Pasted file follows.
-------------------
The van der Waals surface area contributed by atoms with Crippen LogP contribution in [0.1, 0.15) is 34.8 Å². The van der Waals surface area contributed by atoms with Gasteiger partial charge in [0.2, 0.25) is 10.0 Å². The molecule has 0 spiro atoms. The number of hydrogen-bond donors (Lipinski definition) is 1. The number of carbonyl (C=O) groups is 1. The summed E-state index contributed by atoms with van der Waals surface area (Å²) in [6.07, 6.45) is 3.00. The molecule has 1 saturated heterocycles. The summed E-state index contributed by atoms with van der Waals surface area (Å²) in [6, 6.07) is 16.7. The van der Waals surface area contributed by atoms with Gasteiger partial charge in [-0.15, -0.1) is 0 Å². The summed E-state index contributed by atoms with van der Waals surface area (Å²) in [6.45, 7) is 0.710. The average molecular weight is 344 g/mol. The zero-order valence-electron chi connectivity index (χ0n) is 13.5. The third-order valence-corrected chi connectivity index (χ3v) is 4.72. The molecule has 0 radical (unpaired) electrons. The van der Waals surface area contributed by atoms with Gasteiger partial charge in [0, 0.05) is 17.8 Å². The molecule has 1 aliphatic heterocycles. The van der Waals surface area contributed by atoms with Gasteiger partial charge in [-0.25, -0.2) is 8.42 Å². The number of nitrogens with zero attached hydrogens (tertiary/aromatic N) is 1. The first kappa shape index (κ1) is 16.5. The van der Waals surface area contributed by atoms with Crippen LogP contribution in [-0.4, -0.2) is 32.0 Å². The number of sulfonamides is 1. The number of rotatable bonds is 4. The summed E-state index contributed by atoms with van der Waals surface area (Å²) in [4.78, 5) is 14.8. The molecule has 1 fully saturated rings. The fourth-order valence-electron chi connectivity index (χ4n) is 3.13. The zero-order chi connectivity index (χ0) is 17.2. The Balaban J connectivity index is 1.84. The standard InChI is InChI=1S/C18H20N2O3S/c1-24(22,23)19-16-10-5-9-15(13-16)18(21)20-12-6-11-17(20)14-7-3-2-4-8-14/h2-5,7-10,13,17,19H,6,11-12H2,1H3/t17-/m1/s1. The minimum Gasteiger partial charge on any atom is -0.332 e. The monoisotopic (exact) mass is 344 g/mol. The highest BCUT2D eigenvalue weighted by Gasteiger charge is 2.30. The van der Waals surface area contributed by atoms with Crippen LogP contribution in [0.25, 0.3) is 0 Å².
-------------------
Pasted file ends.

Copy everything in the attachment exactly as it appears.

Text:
The van der Waals surface area contributed by atoms with Crippen LogP contribution in [0.1, 0.15) is 34.8 Å². The van der Waals surface area contributed by atoms with Gasteiger partial charge in [0.2, 0.25) is 10.0 Å². The molecule has 0 spiro atoms. The number of hydrogen-bond donors (Lipinski definition) is 1. The number of carbonyl (C=O) groups is 1. The summed E-state index contributed by atoms with van der Waals surface area (Å²) in [6.07, 6.45) is 3.00. The molecule has 1 saturated heterocycles. The summed E-state index contributed by atoms with van der Waals surface area (Å²) in [6, 6.07) is 16.7. The van der Waals surface area contributed by atoms with Gasteiger partial charge in [-0.15, -0.1) is 0 Å². The summed E-state index contributed by atoms with van der Waals surface area (Å²) in [6.45, 7) is 0.710. The average molecular weight is 344 g/mol. The zero-order valence-electron chi connectivity index (χ0n) is 13.5. The third-order valence-corrected chi connectivity index (χ3v) is 4.72. The molecule has 0 radical (unpaired) electrons. The van der Waals surface area contributed by atoms with Gasteiger partial charge in [0, 0.05) is 17.8 Å². The molecule has 1 aliphatic heterocycles. The van der Waals surface area contributed by atoms with Gasteiger partial charge in [-0.25, -0.2) is 8.42 Å². The number of nitrogens with zero attached hydrogens (tertiary/aromatic N) is 1. The first kappa shape index (κ1) is 16.5. The van der Waals surface area contributed by atoms with Crippen LogP contribution in [-0.4, -0.2) is 32.0 Å². The number of sulfonamides is 1. The number of rotatable bonds is 4. The summed E-state index contributed by atoms with van der Waals surface area (Å²) in [4.78, 5) is 14.8. The molecule has 1 fully saturated rings. The fourth-order valence-electron chi connectivity index (χ4n) is 3.13. The zero-order chi connectivity index (χ0) is 17.2. The Balaban J connectivity index is 1.84. The standard InChI is InChI=1S/C18H20N2O3S/c1-24(22,23)19-16-10-5-9-15(13-16)18(21)20-12-6-11-17(20)14-7-3-2-4-8-14/h2-5,7-10,13,17,19H,6,11-12H2,1H3/t17-/m1/s1. The minimum Gasteiger partial charge on any atom is -0.332 e. The monoisotopic (exact) mass is 344 g/mol. The highest BCUT2D eigenvalue weighted by Gasteiger charge is 2.30. The van der Waals surface area contributed by atoms with Crippen LogP contribution in [0.25, 0.3) is 0 Å².